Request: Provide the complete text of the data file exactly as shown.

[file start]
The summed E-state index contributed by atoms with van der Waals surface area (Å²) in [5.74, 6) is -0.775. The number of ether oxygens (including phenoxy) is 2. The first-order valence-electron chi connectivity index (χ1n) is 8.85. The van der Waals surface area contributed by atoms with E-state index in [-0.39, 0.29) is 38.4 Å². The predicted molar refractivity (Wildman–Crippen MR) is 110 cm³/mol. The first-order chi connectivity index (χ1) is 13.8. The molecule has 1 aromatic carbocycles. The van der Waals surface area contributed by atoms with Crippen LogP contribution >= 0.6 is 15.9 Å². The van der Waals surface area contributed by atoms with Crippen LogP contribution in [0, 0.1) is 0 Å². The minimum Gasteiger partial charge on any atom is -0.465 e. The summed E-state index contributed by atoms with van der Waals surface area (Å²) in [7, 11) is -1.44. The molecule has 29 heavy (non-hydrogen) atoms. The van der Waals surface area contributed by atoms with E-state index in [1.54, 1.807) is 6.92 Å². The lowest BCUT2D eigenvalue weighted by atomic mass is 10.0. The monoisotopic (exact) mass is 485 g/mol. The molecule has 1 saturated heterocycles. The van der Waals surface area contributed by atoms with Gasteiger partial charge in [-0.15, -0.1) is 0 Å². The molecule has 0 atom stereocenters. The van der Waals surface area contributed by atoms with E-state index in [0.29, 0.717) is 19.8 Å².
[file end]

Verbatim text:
The summed E-state index contributed by atoms with van der Waals surface area (Å²) in [5.74, 6) is -0.775. The number of ether oxygens (including phenoxy) is 2. The first-order valence-electron chi connectivity index (χ1n) is 8.85. The van der Waals surface area contributed by atoms with E-state index in [-0.39, 0.29) is 38.4 Å². The predicted molar refractivity (Wildman–Crippen MR) is 110 cm³/mol. The first-order chi connectivity index (χ1) is 13.8. The molecule has 1 aromatic carbocycles. The van der Waals surface area contributed by atoms with Crippen LogP contribution >= 0.6 is 15.9 Å². The van der Waals surface area contributed by atoms with Crippen LogP contribution in [0, 0.1) is 0 Å². The minimum Gasteiger partial charge on any atom is -0.465 e. The summed E-state index contributed by atoms with van der Waals surface area (Å²) in [7, 11) is -1.44. The molecule has 29 heavy (non-hydrogen) atoms. The van der Waals surface area contributed by atoms with E-state index in [1.54, 1.807) is 6.92 Å². The lowest BCUT2D eigenvalue weighted by atomic mass is 10.0. The monoisotopic (exact) mass is 485 g/mol. The molecule has 1 saturated heterocycles. The van der Waals surface area contributed by atoms with Gasteiger partial charge in [-0.15, -0.1) is 0 Å². The molecule has 0 atom stereocenters. The van der Waals surface area contributed by atoms with E-state index in [0.29, 0.717) is 19.8 Å².